UK’s Energy Secretary Chris Huhne said in an interview yesterday that he favours harnessing both offshore and onshore wind power, and that the UK will not subsidise a new generation of nuclear power stations.
In the USA, Senate Democrats have abandoned plans to pass a broad energy bill this summer.
Korea Electric Power Corporation (KEPCO), South Korea’s state-run power company, said that it will buy a 20 per cent stake in PT Bayan Resources, Indonesia’s eighth-largest coal producer by output, for $515 million.
Even though China’s electricity generation capacity continues to grow, the China Electricity Council (CEC) has said that the rate of growth is likely to decline if high coal prices continue to eat away at profit margins.
International Power of the UK and GDF-Suez of France are believed to have restarted talks of creating a partnership.
The Islamic Development Bank (IDB) and the African Development Bank (AfDB) have announced that they will jointly be supporting the Mambilla Hyrdo Power Project in Nigeria.
The European Commission has launched a smart grids initiative, which is intended to upgrade and equip Europe’s electricity network by building intelligence into the existing passive delivery system.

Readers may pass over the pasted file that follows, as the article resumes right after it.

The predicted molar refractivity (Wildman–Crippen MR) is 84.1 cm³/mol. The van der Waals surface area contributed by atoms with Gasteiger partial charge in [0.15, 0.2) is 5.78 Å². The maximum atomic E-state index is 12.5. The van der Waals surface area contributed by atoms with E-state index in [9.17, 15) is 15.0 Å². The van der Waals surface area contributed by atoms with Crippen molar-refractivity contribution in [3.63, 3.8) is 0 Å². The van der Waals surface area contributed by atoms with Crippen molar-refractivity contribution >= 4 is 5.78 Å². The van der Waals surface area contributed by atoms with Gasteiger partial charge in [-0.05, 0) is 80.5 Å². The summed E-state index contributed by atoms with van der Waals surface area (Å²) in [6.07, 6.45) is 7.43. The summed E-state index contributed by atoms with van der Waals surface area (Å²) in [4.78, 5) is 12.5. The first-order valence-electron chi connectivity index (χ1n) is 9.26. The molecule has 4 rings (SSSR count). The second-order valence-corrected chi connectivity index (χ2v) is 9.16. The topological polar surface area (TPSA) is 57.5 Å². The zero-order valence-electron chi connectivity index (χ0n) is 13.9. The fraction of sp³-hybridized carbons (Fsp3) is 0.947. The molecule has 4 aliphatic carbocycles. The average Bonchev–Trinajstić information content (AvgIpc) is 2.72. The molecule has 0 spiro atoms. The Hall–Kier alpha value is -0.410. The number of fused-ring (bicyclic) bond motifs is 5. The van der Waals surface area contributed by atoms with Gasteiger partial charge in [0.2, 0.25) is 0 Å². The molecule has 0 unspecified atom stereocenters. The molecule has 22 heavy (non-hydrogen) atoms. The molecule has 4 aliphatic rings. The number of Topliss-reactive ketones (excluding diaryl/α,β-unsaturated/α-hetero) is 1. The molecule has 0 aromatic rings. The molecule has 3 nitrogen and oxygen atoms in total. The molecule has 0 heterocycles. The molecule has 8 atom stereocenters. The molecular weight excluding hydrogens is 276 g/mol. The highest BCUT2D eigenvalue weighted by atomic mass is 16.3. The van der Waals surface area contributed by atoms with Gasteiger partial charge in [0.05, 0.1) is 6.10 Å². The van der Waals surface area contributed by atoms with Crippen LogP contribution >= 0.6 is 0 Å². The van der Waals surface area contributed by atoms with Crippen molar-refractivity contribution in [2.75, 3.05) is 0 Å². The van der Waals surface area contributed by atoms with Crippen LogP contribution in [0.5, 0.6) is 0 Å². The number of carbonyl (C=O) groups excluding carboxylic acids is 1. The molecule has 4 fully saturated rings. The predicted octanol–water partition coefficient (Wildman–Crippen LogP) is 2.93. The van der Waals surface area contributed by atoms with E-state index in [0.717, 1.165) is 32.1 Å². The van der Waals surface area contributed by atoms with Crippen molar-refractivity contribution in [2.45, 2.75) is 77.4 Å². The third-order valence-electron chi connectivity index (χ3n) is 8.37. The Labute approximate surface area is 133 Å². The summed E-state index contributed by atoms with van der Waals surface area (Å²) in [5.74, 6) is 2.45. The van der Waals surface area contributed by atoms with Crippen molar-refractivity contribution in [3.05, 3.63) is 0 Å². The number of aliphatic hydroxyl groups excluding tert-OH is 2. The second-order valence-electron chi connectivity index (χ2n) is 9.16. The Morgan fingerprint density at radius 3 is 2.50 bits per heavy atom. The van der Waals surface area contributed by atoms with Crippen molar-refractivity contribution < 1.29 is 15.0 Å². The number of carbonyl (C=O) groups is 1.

Toshiba, Shaw and Exelon have signed a deal with Saudi Arabia to pursue several nuclear power contracts in Saudi Arabia.
Enel, Italy’s largest utility, has said that it has not yet reached a decision on selling its 73 per cent stake in Bulgaria’s Maritsa East Three coal-fired power plant.
The Vietnam Energy Association has said that the country’s power sector needs to charge consumers more and to rethink its pricing mechanisms in order to attract necessary investment. It estimates that the power sector needs an additional $80 billion of capital investment over the period 2010-15.